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Posted: May 18, 2016

How repeated spot microdischarges damage microdevices

(Nanowerk News) In microelectronics, devices made up of two electrodes separated by an insulating barrier are subject to multiple of microdischarges - referred to as microfilaments - at the same spot. These stem from residual excited atoms and ions from within the material, the surface charge deposited on the insulating part of the device, and local temperature build-up. These reoccurences can lead to the creation of pin-holes in the material of the microelectronic devices where they occur, and are due to local reductions in the electric field.
Now, Jozef Ráhel and colleagues from Masaryk University in the Czech Republic have elucidated the mechanism of microdischarge reoccurrence, by attributing it to the temperature increase in a single microdischarge. These results were recently published in EPJ D ("On spatial stabilization of dielectric barrier discharge microfilaments by residual heat build-up in air").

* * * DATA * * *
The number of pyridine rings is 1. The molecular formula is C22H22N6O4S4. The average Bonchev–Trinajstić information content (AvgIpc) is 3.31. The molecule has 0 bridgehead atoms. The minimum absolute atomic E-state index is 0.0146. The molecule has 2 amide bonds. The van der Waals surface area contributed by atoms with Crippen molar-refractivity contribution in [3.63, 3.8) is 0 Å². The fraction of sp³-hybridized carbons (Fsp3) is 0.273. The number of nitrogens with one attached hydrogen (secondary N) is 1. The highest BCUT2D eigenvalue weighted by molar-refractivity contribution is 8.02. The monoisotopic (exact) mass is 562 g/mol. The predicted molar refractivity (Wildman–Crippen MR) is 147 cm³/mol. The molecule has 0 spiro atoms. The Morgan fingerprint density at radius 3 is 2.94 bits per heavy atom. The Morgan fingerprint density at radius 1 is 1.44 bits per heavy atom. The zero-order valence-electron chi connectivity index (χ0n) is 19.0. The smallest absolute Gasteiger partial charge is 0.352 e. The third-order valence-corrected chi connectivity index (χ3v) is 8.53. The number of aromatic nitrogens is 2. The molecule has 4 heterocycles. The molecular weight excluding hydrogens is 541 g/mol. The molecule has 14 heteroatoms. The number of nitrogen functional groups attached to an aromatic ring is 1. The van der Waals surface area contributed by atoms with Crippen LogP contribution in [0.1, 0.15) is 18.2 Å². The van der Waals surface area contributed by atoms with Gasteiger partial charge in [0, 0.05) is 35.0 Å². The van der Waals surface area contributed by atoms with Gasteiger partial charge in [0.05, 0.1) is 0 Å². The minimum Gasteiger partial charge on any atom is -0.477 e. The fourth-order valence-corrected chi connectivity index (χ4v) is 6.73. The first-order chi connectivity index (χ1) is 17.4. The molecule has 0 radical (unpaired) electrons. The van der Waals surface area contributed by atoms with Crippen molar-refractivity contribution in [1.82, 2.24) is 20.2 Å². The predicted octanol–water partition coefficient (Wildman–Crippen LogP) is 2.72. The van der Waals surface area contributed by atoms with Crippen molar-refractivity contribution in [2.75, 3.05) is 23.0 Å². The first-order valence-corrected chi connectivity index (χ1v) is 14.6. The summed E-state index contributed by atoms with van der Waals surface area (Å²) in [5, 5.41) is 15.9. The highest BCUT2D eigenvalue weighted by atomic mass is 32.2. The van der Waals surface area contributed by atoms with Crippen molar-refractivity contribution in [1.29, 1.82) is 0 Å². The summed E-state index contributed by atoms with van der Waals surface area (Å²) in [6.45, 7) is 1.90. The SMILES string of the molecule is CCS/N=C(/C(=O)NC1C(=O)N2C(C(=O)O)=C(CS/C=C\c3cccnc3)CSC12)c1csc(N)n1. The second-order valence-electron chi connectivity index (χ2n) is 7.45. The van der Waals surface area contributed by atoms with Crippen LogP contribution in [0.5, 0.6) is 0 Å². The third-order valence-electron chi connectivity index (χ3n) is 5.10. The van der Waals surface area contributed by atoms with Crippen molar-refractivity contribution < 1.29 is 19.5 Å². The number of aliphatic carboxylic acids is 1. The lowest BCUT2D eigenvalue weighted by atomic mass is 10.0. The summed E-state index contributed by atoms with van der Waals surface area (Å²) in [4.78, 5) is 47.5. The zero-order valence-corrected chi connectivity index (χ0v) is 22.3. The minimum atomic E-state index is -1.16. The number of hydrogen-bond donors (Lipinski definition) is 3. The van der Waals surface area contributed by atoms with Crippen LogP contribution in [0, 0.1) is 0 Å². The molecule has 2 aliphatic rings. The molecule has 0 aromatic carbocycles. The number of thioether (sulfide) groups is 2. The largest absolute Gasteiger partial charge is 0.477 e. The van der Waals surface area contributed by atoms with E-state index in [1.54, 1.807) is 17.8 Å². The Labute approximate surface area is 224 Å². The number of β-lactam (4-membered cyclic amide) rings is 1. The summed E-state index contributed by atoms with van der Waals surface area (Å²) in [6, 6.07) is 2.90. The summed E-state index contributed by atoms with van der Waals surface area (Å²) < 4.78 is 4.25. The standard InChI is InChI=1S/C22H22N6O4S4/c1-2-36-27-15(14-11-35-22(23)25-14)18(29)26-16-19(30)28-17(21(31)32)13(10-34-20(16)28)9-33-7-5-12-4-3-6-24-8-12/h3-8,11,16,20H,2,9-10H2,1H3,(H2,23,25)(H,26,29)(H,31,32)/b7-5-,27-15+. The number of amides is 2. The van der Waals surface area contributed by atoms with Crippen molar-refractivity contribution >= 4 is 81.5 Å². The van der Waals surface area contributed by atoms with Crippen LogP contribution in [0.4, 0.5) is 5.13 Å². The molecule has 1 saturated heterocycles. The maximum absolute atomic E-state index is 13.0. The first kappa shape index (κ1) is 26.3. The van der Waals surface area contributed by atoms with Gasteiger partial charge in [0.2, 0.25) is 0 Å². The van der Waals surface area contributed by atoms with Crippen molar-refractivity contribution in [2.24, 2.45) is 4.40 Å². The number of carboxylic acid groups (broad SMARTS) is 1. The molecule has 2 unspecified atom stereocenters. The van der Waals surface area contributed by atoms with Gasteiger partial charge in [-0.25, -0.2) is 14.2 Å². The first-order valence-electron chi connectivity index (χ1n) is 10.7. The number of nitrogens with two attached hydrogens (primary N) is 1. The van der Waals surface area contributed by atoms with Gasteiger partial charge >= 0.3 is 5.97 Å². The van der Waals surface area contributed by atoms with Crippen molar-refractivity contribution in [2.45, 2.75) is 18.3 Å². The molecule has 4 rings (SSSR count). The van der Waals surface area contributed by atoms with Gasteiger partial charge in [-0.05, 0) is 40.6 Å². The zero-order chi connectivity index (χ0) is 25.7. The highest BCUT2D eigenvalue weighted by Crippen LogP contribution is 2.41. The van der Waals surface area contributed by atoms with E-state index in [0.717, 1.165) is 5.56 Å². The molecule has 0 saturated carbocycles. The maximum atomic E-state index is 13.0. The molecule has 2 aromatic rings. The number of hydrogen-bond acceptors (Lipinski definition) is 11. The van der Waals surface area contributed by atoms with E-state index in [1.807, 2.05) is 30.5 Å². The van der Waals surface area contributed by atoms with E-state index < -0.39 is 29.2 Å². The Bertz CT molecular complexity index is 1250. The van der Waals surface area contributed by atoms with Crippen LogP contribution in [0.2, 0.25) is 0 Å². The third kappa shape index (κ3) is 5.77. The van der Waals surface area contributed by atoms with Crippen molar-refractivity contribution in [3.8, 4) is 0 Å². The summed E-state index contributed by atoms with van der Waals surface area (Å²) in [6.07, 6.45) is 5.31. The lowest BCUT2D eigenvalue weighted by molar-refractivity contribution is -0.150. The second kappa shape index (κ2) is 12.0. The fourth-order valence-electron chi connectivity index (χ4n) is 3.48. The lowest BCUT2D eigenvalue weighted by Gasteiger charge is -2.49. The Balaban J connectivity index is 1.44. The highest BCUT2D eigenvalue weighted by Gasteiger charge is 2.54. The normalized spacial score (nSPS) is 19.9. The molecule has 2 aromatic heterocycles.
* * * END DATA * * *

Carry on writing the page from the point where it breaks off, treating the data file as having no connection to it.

(© Springer)
The authors evaluated the effect of a local temperature increase on the stabilisation on such a microelectronic devices, via multiple microdischarges. Interestingly, the temperature increase is virtually independent of chemical changes occurring within the microdischarge. Therefore, it can provide information on the fundamental minimum triggering the mechanism of such discharges.
The authors evaluated the influence of the temperature in a series of microdischarges by measuring the local breakdown voltage, at regular atmospheric pressure. By doing so, they effectively ruled out the possible influence of the residual plasma on the microdischarge effect.
They found that the temperature increase in a single microdischarge reduces the electric field within the device. In turn, this can cause preferential subsequent breakdown in the location where the previous discharge occurred.
In parallel, they developed a numerical model for residual heat build-up, using their experimental results as a basis. The model was used to gain better insights into the role played by the nearby insulating wall. Their results suggest that considering a quasi-stable background gas temperature could prove helpful when modelling chemical processes within the microdischarge in such devices.
Source: Springer
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